“Increasingly, we are also seeing a cost of carbon,” Gorbounova told CNBC. In Europe, the Emissions Trading System, or ETS, already puts a price on carbon emissions, Gorbounova told CNBC.
“The EU has been at the forefront of climate policy, but it’s reasonable to expect other regions to follow. So, there is a business case for us to decarbonize as well,” Gorbounova told CNBC. “Zero or near-zero carbon emissions steel will become a reality. The only question is how quickly we can make that journey happen. If steel companies don’t decarbonize, they will not stand the test of time.”
Ironically, steel is a primary component ingredient in many of the technologies being constructed to decarbonize, such as wind toward and electric vehicles, Gorbounova said.
Microsoft does not build cars or make steel, but it is trying to meet its own aggressive climate goals, which include being carbon negative by 2030 and removing all of the company’s historic carbon emissions since the company was founded in 1975.
Boston Metal CEO Tadeu Carneiro worked in the steel industry for decades before coming on to lead the MIT spin out.
Photo courtesy Boston Metal
How does Boston Metal do it?
Traditionally, the first step in steel production is to combine iron ore or iron oxide, which is mined out of the ground, with coal in a very hot blast furnace. That process generates significant CO2 emissions.
Scrap recycling is also a key part of the global industry, accounting for 30% of steel production (70%in the United States), and has a “much smaller” carbon footprint, Carneiro said.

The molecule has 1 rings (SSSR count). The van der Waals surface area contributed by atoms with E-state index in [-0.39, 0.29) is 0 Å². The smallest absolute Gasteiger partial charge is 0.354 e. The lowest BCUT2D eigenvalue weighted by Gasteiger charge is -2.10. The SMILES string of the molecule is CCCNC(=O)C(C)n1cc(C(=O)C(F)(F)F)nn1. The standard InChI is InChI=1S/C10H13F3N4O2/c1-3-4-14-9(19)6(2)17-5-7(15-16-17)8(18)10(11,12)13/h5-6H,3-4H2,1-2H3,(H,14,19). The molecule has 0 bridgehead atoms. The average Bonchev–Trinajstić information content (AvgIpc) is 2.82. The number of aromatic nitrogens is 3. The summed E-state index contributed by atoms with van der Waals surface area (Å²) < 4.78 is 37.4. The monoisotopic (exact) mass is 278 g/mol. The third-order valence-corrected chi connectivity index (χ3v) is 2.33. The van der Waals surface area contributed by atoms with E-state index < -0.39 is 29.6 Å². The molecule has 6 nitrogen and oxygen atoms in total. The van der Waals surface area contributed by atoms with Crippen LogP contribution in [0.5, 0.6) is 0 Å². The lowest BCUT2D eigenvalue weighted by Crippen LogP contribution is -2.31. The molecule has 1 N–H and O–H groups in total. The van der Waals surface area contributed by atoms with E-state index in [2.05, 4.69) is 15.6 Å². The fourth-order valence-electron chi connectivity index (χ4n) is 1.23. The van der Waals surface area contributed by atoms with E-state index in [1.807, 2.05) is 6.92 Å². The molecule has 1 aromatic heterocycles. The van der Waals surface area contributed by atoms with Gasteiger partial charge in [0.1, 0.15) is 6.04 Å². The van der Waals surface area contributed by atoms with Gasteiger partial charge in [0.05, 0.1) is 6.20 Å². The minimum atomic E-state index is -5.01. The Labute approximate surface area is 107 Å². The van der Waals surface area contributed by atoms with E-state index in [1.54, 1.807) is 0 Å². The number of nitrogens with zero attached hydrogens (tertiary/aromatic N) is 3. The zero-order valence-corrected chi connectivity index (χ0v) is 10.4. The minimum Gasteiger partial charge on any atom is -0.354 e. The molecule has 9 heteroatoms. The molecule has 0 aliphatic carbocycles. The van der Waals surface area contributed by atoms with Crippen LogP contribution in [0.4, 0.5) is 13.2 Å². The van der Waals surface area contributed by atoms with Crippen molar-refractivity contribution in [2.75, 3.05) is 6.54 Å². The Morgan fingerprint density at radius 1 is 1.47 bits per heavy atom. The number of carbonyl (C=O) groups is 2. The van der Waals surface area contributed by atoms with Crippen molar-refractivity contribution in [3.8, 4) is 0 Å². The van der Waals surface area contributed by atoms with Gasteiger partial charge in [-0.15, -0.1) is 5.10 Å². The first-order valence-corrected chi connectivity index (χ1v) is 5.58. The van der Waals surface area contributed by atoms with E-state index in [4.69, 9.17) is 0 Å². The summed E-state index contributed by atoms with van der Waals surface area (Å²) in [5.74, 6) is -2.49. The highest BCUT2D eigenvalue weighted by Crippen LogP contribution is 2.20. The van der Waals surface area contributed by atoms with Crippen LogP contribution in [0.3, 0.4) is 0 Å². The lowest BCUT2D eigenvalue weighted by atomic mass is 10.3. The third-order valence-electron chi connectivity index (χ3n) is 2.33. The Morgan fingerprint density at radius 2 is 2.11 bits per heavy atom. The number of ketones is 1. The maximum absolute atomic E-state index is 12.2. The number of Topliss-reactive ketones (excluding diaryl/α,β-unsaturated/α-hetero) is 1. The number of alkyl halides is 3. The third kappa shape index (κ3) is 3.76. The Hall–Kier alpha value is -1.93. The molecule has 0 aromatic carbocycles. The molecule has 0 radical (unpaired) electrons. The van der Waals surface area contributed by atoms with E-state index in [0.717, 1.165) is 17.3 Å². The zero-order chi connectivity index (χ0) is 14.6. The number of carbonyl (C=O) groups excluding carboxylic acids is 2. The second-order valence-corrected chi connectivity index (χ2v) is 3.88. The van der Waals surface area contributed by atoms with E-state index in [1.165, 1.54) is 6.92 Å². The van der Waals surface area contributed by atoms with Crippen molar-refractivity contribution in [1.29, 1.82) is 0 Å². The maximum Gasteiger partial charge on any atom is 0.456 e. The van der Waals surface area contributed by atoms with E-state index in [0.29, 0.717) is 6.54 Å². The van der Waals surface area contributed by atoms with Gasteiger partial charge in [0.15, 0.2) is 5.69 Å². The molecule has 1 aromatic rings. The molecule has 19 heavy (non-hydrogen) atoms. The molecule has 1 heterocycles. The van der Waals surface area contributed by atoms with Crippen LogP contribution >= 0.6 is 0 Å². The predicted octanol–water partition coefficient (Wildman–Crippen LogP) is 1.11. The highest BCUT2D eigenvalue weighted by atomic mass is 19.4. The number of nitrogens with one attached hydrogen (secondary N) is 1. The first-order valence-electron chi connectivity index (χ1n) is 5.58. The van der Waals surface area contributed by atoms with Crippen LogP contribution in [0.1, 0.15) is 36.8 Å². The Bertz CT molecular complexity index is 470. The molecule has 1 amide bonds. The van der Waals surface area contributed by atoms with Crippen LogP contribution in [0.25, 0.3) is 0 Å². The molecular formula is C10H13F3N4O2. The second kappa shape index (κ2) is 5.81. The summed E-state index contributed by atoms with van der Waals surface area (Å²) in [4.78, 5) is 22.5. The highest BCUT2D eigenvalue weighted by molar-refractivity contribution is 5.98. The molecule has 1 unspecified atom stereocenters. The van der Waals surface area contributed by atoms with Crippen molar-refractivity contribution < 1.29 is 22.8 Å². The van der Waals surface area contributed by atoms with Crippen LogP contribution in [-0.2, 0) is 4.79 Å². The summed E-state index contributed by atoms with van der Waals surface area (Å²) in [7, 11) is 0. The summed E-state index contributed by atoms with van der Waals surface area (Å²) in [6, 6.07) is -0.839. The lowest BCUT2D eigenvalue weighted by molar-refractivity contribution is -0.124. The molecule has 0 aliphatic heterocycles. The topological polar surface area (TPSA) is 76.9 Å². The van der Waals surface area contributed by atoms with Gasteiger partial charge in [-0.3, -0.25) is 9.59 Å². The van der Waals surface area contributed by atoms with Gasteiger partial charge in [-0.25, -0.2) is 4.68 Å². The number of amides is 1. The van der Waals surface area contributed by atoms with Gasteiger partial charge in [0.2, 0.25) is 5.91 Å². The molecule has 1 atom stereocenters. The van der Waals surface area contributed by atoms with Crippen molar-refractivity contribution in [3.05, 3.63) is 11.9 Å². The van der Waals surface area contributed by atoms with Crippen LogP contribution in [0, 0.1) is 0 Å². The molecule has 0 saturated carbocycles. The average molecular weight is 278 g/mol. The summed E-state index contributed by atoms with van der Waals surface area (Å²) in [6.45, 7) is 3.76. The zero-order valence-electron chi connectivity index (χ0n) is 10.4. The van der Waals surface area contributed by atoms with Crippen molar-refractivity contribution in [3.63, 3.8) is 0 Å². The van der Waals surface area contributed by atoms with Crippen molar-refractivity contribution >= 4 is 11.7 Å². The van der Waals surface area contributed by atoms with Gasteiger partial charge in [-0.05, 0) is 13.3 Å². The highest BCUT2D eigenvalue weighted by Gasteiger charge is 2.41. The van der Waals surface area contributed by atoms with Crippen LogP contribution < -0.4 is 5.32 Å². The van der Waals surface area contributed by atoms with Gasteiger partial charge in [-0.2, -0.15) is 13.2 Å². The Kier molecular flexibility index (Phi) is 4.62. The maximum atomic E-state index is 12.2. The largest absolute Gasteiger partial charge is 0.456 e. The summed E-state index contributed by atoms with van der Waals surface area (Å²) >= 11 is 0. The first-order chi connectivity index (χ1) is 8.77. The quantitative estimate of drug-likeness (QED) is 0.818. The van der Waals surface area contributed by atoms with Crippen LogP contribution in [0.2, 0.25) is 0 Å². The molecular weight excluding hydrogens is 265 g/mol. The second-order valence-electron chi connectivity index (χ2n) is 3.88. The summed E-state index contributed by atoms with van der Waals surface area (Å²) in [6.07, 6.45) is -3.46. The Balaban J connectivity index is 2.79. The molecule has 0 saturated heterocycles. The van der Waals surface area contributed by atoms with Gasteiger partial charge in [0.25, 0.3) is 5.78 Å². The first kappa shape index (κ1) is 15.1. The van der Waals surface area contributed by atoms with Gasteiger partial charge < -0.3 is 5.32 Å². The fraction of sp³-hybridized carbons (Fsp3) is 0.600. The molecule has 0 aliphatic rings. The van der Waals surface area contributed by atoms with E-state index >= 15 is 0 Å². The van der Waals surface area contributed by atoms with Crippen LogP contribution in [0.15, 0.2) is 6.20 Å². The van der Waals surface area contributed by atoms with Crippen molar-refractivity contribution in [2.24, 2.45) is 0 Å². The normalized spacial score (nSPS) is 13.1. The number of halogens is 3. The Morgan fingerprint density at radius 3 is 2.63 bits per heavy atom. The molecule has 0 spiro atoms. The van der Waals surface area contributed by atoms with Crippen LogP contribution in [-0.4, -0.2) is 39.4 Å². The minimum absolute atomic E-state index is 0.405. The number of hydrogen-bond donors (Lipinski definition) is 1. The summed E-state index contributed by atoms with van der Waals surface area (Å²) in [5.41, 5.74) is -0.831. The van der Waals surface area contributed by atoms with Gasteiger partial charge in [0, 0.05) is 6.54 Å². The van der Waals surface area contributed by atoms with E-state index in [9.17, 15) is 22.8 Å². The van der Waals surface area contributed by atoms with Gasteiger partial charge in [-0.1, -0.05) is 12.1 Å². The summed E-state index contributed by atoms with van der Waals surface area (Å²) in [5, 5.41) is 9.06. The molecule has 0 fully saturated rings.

Boston Metal’s technology, Molten Oxide Electrolysis, passes electricity through the iron oxide mixed with what Carneiro calls a “soup of other oxides” to make iron and oxygen. Oxides are chemical compounds that contain at least one oxygen atom, and Boston’s process includes common oxides like alumina, silica, calcium and magnesium.
“There’s no carbon involved” in the process of making the iron from this method, Carneiro said.
That said, heating this soup to the required 1,600 degrees Celsius requires significant electrical energy — making one million tons of steel per year will require 500 megawatts of baseload clean electricity, or about half the electricity necessary to power a midsize city. “The availability of electricity will dictate how fast the process will be implemented,” Carneiro said.
The electricity has to be clean as well, or it defeats the entire purpose.
“We believe in the future, we will have abundant and reliable and green and cheap electricity in order to use this process and manufacture green steel,” Carniero said.
There are other processes being developed to make clean steel with hydrogen, but they require very pure iron oxide, and only about 4% of the iron ore that is commercialized is suitable, Carniero said.
Boston Metal will eventually license its technology to steel companies, not be a steel manufacturer itself.
“Every steelmaking company is in contact with us to understand our progress and when we will become commercial,” Carneiro told CNBC. “They all making pledges to be carbon-neutral by 2050. And they don’t really have a solution right now. So, they really need a solution for large scale, and our technology is the only one that can scale up to this billions of tons of capacity.”